1979 Holden VB Commodore SL/E 4.2 V8 Sedan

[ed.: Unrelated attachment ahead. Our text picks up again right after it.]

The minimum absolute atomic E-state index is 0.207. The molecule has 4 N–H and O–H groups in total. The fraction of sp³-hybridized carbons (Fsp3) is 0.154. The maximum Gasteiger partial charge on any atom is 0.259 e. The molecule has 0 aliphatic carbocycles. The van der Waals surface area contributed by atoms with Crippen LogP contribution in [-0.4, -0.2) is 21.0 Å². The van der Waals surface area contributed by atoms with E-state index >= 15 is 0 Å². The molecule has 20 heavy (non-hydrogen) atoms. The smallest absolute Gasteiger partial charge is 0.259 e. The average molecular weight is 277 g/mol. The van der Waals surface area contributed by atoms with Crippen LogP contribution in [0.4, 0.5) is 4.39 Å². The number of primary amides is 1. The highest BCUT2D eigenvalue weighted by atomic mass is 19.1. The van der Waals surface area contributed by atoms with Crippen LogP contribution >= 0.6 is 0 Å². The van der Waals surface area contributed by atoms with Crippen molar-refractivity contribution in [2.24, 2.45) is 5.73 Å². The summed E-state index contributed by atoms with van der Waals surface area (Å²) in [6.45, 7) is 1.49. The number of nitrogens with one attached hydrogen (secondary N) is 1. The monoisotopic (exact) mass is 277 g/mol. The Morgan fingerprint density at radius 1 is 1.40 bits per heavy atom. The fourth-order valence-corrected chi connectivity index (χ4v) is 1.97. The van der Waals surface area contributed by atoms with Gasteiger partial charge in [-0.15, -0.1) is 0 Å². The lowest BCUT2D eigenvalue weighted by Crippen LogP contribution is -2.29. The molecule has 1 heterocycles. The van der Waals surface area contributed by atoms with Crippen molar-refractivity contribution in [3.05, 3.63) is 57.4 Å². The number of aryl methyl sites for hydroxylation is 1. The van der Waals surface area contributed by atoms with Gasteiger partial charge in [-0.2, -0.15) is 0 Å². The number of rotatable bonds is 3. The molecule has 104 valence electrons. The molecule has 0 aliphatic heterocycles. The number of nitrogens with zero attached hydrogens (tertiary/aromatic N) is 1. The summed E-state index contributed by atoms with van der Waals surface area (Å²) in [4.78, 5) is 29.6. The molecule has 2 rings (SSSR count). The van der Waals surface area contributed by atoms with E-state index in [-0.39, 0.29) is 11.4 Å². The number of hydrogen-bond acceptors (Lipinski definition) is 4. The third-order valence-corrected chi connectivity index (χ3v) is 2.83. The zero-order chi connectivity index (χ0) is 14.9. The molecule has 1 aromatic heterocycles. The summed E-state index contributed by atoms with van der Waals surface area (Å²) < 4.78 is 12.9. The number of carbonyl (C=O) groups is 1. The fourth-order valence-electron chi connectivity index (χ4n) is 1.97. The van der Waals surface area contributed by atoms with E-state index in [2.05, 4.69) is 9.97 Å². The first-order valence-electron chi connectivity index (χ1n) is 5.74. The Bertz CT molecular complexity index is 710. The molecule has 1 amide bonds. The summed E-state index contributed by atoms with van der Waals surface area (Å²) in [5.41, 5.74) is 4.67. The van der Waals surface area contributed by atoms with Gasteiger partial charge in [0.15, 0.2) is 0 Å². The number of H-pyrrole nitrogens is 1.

With generations of Aussies having grown up with the Commodore, only those of a certain age will recall the upheaval brought about when Holden replaced the traditional full-size HZ with a smaller, European-inspired model in 1978. Heavily promoted as a Holden's first 'World Car', the Commodore platform was derived from Opel's Rekord, although substantial changes were needed to accommodate the larger six-cylinder and V8 engines fitted to the local version. Significantly smaller than the outgoing HQ-HZ range, the Commodore was designed to be a far more efficient package, both in terms of space and fuel consumption. Indeed the Commodore enabled Holden to phase out the similarly-sized Torana the following year, although continuing demand for big cars meant the WB Statesmen remained in production well into the 1980s. Three versions of the VB Commodore were offered, starting with the base L model and mid-range SL. Priced at $10,513 (or roughly 50% more than the base model) and heading the Commodore range, the SL/E came with a 4.2-litre V8 and Tri-Matic transmission as standard equipment, with the 3.3-litre six or 5.0 V8 optional. Additional features included 15-inch alloy wheels, disc brakes all round, a chrome exhaust, black-painted door frames and tail panel and different bumpers. Inside the SL/E had plush velour trim and cut-pile carpet, a burr walnut dash, air conditioning, power steering, a tachometer and a Eurovox radio/cassette player with an electric aerial. Even headlamp wipers were fitted. The VB Commodore remained in production for just two years and today few remain on Australia's roads.